Forget Anonymous, or even a high-profile hacker like Weev, famous for exposing a loophole at U.S. mobile giant AT&T. The next hacker eyeing your company as a potential way to cash in could be almost anyone – and they don’t even have to know how to code.
That’s the conclusion drawn from a whitepaper from security solutions provider McAfee Inc., which found that not only is cybercrime becoming more ubiquitous, but also that it’s incredibly easy to access.
When asked what type of methodology he used to write the report, author Raj Samani suggested an experiment. SMB owners can do something as simple as entering “email address” in the search field in eBay, or “buy distributed denial of service (DDoS)” on Google, and access a whole host of vendors who are more than happy to sell a list of email addresses or provide a root kit that can force a site to shut down.
All of these service providers seem almost legitimate, almost like regular business-to-business operations. That’s led a lot of industry experts to refer to this kind of activity as “cybercrime as-a-service.”
What they’re doing is helping regular people with no technical skills to become hackers – something that’s very lucrative when credit card numbers and other financial data are at stake, said Samani, vice-president and chief technology officer for McAfee EMEA.
“When I was originally considering writing this paper, I kind of said, yeah, but it’s not new,” he said. “But when I started to do some digging, I was kind of like, I can’t believe the breadth of services that are available … Today’s cybercriminal doesn’t require technical expertise. They don’t even need a computer, they can go to an Internet café. All they need is a method to pay.”
He and his co-author, François Paget, were floored to find people interested in delving into cybercrime even have access to chat support services, which provide tips to would-be hackers struggling with technical issues.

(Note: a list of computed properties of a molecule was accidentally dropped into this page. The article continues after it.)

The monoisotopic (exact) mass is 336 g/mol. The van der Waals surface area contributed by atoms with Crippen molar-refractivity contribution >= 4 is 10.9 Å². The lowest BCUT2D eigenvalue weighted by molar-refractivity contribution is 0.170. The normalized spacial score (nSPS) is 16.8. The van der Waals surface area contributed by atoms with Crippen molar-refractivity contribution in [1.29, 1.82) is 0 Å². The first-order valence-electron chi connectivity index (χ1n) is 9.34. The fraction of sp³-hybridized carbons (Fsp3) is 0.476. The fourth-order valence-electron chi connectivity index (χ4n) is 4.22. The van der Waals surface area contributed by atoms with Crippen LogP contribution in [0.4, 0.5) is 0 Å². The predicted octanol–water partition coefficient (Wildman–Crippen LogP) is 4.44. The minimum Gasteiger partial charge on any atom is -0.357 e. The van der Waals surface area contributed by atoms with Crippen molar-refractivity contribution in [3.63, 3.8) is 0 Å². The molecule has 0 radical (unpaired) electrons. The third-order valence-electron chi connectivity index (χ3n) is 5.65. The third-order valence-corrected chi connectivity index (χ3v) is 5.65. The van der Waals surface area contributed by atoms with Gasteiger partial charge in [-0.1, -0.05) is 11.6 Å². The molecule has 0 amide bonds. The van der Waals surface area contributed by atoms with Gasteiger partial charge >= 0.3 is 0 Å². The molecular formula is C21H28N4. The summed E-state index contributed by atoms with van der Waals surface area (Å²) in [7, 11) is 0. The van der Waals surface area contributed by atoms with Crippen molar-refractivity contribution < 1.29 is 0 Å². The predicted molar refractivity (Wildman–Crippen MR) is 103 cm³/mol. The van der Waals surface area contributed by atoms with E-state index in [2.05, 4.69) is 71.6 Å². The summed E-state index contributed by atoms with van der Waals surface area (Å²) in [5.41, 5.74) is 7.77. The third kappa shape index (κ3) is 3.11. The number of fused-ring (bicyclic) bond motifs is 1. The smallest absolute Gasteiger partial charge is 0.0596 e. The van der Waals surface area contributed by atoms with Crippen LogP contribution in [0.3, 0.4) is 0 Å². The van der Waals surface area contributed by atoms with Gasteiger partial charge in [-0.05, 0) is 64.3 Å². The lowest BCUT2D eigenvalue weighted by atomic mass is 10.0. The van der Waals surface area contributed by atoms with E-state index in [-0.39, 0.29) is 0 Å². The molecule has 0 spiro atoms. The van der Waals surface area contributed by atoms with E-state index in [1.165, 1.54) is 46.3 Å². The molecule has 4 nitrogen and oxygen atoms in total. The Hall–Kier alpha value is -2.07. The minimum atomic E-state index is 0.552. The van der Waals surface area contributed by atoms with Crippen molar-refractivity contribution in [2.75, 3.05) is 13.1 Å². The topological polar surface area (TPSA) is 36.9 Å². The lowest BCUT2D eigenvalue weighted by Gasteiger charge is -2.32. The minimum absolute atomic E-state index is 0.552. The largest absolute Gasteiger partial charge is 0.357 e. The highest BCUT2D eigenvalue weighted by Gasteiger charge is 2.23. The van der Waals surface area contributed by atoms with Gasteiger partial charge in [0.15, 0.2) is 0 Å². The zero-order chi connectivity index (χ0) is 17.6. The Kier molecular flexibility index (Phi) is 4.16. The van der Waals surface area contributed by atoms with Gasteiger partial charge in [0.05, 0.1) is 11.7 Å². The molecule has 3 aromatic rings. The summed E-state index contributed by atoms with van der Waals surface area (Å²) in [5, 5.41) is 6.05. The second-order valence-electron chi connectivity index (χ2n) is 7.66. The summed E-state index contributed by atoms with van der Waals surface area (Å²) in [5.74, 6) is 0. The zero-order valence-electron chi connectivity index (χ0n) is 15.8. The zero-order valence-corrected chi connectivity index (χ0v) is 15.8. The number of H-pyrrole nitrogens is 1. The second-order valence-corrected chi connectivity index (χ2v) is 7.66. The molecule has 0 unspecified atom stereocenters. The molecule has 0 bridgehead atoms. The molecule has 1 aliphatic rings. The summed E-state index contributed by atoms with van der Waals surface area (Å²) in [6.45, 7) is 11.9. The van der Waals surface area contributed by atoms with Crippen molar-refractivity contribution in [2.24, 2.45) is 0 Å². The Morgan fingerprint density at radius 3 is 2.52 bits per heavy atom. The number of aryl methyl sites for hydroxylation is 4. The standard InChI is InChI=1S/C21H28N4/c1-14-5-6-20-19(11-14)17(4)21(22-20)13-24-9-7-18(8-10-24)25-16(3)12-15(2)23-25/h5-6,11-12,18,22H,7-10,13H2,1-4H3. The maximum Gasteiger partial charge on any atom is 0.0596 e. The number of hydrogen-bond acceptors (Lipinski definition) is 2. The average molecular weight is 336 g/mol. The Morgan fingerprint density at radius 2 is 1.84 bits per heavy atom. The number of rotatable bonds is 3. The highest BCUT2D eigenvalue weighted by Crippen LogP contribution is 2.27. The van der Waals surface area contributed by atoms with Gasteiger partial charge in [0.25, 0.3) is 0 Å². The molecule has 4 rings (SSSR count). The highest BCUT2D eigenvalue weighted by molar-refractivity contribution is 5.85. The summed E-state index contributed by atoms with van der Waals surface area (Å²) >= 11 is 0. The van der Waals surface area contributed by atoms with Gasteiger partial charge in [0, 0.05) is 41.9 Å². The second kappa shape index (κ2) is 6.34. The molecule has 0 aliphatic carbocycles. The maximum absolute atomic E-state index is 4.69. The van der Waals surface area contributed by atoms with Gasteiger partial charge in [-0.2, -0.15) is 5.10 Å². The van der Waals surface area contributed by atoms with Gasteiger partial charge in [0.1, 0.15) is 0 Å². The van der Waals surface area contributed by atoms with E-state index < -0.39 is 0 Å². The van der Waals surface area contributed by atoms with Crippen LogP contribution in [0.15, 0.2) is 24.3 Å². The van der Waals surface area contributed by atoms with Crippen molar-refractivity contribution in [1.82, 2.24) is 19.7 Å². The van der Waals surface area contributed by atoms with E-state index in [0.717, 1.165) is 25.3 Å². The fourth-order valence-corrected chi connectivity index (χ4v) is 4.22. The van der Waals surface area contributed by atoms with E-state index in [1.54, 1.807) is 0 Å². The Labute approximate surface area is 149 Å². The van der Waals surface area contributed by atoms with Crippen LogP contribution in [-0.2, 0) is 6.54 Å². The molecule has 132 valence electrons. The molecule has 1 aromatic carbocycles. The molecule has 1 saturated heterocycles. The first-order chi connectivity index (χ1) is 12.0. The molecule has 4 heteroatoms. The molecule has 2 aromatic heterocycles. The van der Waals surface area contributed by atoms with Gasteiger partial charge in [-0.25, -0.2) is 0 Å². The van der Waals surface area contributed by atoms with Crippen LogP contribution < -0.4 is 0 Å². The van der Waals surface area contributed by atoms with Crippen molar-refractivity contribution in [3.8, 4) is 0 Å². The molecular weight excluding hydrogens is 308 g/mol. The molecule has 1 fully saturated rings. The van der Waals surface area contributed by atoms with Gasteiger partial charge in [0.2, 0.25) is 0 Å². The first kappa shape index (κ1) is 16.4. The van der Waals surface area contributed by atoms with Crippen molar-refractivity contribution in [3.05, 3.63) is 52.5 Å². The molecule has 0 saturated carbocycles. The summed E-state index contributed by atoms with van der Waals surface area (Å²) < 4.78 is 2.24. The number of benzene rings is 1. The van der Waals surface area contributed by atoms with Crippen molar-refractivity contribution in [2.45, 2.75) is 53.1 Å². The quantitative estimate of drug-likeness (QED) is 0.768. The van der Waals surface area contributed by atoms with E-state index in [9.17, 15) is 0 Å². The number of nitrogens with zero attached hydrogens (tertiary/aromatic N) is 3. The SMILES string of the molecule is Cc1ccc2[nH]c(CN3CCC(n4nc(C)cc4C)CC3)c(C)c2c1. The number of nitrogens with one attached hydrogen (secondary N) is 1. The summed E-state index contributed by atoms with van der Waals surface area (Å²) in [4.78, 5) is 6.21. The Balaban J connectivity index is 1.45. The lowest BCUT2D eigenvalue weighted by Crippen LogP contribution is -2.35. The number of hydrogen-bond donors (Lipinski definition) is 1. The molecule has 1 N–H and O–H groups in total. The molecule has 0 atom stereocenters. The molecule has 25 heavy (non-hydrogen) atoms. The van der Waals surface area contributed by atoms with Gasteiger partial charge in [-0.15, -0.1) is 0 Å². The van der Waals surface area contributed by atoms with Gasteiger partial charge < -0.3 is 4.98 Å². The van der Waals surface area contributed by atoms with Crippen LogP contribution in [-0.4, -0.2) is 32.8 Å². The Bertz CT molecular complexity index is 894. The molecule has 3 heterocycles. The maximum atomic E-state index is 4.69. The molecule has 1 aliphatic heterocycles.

“How many other crimes actually give you a customer service helpdesk?” he asked. “My favourite film is Goodfellas and I couldn’t imagine Joe Pesci behind a call centre, giving advice on how to run a money racketeering program. It’s almost to the point where these websites look so professional.”
In the McAfee whitepaper, Samani and Paget outlined four major categories of cybercrime as-a-service: research-as-a-service, crimeware-as-a-service, cybercrime infrastructure-as-a-service and hacking-as-as-a-service.
For example, with research-as-a-service, there are companies who are not necessarily doing anything illegal in facilitating the sale of zero-day vulnerabilities. But they may pass these onto middlemen called exploit brokers, who then sell them to hackers. One famous example is the Grugq, a go-between who sold exploits to government agencies and facilitated the sale of an Apple iOS exploit, making a neat commission from the sale.
Crimeware-as-a-service gives new hackers the tools to conceal malware from a system’s protection mechanisms, and it also includes any hardware that helps hackers steal information. For example, a hacker might buy a piece of hardware that will help him or her skim cards and steal credit card numbers.
Within the cybercrime infrastructure-as-a-service category, hackers can rent a network of computers to launch DDoS attacks, or use platforms to host malicious content through options like bullet-proof hosting.
The fourth category, hacking-as-a-service, means the whole operation can be outsourced to someone else. While that might cost more than just buying separate pieces of a hacker’s toolkit, it also makes it very easy to commit identity theft.
With what amounts to a buffet of cybercrime options, with hardly any aspiring hacker starved for choice, Samani said businesses need to protect themselves. Even an SMB might be tempted to hack into one of its competitors’ systems on the cheap, if services enabling cybercrime are cheap enough, he added.
“The interesting thing is, every story you see on cybercrime – you know, the rise of cybercrime, the rise of intellectual property theft, the rise of credit card fraud, major companies being knocked out by DDoS attacks – this is kind of a foundation for pretty much all of it. This is now being put into the hands of everybody,” he said.
Still, businesses can protect themselves through avoiding clicking links through emails unless they trust the source, through making sure all of their security systems are up to date, and by just using plain old common sense, Samani said.
“Just ask yourself, do I really need to give up this much information? I call it a digital tattoo – once the information is out there, it’s out there for life and is very expensive to remove, and it leaves scars,” he said. “[You need] to apply a degree of common sense.”